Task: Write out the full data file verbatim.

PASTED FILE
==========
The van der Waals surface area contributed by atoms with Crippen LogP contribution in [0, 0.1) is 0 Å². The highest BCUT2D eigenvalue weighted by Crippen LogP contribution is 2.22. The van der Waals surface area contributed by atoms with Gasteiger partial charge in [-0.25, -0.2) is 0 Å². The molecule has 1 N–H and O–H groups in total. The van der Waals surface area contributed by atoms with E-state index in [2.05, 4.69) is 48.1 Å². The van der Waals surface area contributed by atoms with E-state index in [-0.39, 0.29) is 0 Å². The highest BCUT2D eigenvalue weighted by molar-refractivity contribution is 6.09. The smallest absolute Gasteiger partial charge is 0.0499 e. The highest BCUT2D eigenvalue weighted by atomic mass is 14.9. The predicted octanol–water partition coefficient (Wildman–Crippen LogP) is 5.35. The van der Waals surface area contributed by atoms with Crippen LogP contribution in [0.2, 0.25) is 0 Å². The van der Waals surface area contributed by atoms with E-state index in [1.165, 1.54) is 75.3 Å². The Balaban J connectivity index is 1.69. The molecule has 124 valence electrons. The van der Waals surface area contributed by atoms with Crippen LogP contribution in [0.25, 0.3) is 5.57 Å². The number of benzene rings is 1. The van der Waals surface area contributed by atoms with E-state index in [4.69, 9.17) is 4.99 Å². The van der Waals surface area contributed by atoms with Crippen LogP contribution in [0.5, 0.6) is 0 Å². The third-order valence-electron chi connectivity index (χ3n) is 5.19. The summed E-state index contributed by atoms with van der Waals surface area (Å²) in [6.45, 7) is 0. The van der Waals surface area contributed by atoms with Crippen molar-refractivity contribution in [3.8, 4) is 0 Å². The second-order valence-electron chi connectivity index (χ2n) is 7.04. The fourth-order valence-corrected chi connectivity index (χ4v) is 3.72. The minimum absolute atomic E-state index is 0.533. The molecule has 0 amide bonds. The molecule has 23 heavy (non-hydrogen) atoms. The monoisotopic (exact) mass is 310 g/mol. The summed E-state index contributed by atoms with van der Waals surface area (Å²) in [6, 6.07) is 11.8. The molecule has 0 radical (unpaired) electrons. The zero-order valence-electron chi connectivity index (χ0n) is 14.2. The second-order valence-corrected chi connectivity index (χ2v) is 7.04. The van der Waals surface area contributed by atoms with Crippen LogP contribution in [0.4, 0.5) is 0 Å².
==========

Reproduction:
The van der Waals surface area contributed by atoms with Crippen LogP contribution in [0, 0.1) is 0 Å². The highest BCUT2D eigenvalue weighted by Crippen LogP contribution is 2.22. The van der Waals surface area contributed by atoms with Gasteiger partial charge in [-0.25, -0.2) is 0 Å². The molecule has 1 N–H and O–H groups in total. The van der Waals surface area contributed by atoms with E-state index in [2.05, 4.69) is 48.1 Å². The van der Waals surface area contributed by atoms with E-state index in [-0.39, 0.29) is 0 Å². The highest BCUT2D eigenvalue weighted by molar-refractivity contribution is 6.09. The smallest absolute Gasteiger partial charge is 0.0499 e. The highest BCUT2D eigenvalue weighted by atomic mass is 14.9. The predicted octanol–water partition coefficient (Wildman–Crippen LogP) is 5.35. The van der Waals surface area contributed by atoms with Crippen LogP contribution in [0.2, 0.25) is 0 Å². The van der Waals surface area contributed by atoms with E-state index in [1.165, 1.54) is 75.3 Å². The Balaban J connectivity index is 1.69. The molecule has 124 valence electrons. The van der Waals surface area contributed by atoms with Crippen LogP contribution in [0.25, 0.3) is 5.57 Å². The number of benzene rings is 1. The van der Waals surface area contributed by atoms with E-state index in [4.69, 9.17) is 4.99 Å². The van der Waals surface area contributed by atoms with Crippen LogP contribution in [0.5, 0.6) is 0 Å². The third-order valence-electron chi connectivity index (χ3n) is 5.19. The summed E-state index contributed by atoms with van der Waals surface area (Å²) in [6.45, 7) is 0. The van der Waals surface area contributed by atoms with Crippen molar-refractivity contribution in [3.8, 4) is 0 Å². The second-order valence-electron chi connectivity index (χ2n) is 7.04. The fourth-order valence-corrected chi connectivity index (χ4v) is 3.72. The minimum absolute atomic E-state index is 0.533. The molecule has 0 amide bonds. The molecule has 23 heavy (non-hydrogen) atoms. The monoisotopic (exact) mass is 310 g/mol. The summed E-state index contributed by atoms with van der Waals surface area (Å²) in [6, 6.07) is 11.8. The molecule has 0 radical (unpaired) electrons. The zero-order valence-electron chi connectivity index (χ0n) is 14.2. The second-order valence-corrected chi connectivity index (χ2v) is 7.04. The van der Waals surface area contributed by atoms with Crippen LogP contribution in [0.4, 0.5) is 0 Å².